Seed was selected by popular vote from an initial 35 university proposals. The aim of the project is to germinate the first seed on Mars and to prove the concept that it is possible to germinate and grow plants on Mars. Besides the social impact of growing the first life form on Mars, the possible scientific outcomes of this experiment could contribute to a better understanding of plant growth on Mars and possibly contribute for the development of life support systems.
The payload will consist of two containers: an external one that will provide protection from the outside environment; and another container holding several cassettes with seeds from the plant Arabidopsis thaliana. Upon landing, the seeds will receive the necessary inputs to germinate, the process will be recorded and the data send back to earth every two days.
Raquel Almeida, a MIT Portugal Bioengineer PhD candidate at 3B's Research Group is one of the 2 PhD candidates of the team. Additionally, the Seed Team counts with 4 students of the Integrated Masters on Bioengineering at Faculty of Engineering (FEUP)/Institute of Biomedical Sciences Abel Salazar (ICBAS) from the University of Porto and another PhD student from Center of Biological Investigations, University of Madrid. Dr. Maria Helena Carvalho, plant researcher at Institute of Molecular and Cell Biology (IBMC) and Dr. Jack van Loon, professor at VU Medical Center, University of Amsterdam and scientist at ESTEC-ESA, orienting the team. According to Raquel Almeida "the team is very excited with the news and is now starting to plan the next steps of the project, namely the development of the prototype. For this, we will need to find partners and to raise financial support".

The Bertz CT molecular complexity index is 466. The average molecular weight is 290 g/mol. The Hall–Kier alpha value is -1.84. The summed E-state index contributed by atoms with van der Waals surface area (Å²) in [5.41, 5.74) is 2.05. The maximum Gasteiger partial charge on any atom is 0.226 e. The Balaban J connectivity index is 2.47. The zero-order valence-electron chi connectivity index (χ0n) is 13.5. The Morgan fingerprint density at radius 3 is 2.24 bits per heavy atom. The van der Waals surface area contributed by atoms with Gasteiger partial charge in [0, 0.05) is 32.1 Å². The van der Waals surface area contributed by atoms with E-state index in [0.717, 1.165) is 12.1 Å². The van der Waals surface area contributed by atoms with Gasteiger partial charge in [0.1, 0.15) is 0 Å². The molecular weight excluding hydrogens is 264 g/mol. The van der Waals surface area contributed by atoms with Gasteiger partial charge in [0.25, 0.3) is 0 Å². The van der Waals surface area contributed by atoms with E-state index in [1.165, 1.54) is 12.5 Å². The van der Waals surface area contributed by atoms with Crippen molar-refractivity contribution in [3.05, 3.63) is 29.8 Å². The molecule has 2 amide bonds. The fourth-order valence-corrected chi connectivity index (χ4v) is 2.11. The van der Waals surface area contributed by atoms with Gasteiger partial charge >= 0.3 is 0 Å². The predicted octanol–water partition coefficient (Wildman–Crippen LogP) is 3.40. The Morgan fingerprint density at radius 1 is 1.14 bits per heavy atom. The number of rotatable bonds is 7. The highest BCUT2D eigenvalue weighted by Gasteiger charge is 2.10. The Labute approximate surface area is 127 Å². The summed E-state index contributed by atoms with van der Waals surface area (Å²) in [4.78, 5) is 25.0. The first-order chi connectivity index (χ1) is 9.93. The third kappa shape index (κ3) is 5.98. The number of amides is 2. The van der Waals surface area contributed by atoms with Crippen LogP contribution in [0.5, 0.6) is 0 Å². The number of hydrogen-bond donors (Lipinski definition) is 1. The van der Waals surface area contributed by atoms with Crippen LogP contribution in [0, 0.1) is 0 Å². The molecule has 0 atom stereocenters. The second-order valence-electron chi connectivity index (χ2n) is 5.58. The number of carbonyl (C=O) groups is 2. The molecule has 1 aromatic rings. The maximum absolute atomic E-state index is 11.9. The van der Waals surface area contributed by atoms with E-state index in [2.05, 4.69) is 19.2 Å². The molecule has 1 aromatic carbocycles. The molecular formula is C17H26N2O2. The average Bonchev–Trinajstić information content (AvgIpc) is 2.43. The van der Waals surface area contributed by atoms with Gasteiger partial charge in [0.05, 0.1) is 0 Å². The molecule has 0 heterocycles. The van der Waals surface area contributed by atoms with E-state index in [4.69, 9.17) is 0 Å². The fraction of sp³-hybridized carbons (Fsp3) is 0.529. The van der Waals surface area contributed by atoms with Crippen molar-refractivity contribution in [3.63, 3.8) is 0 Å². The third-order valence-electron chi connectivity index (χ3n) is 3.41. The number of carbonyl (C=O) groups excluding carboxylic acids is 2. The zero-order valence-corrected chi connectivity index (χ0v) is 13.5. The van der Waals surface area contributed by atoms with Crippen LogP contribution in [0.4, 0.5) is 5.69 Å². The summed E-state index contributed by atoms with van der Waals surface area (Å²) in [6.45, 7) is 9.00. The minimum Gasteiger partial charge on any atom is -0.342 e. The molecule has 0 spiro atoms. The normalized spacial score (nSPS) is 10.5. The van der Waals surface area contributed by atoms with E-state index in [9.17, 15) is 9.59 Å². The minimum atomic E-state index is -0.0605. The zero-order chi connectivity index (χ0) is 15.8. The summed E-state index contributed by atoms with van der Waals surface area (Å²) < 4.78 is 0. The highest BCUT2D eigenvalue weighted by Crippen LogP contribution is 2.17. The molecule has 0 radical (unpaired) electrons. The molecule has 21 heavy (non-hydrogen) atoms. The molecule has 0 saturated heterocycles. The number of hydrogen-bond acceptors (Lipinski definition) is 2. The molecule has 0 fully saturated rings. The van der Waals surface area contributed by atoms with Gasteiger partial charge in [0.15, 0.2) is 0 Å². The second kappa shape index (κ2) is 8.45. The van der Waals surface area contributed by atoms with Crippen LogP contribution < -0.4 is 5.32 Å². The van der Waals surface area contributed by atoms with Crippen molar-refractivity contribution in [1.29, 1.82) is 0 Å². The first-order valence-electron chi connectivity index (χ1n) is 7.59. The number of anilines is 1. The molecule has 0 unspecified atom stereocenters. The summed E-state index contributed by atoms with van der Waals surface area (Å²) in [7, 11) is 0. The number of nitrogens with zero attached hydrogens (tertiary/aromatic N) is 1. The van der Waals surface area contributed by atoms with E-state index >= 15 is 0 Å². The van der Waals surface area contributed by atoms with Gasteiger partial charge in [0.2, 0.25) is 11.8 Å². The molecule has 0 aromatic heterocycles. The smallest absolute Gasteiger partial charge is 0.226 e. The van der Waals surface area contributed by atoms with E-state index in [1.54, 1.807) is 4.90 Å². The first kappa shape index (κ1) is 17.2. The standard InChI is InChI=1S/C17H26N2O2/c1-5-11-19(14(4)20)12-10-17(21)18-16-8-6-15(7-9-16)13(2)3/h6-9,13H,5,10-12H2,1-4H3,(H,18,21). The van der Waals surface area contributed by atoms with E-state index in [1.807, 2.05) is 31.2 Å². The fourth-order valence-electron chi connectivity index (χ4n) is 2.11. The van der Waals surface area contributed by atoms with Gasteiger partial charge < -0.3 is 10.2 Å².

An in-depth technical analysis of the winning proposal will be conducted to ensure that the winner has a feasible plan, that their payload can be integrated on the 2018 Mars lander, and that the experiment will be carried out in compliance with the current COSPAR planetary protection policy. Mars One and its advisers will contribute to the analysis by thoroughly and critically examining the Seed proposal. The seeds will fly to Mars on the Mars One's 2018 unmanned lander mission.
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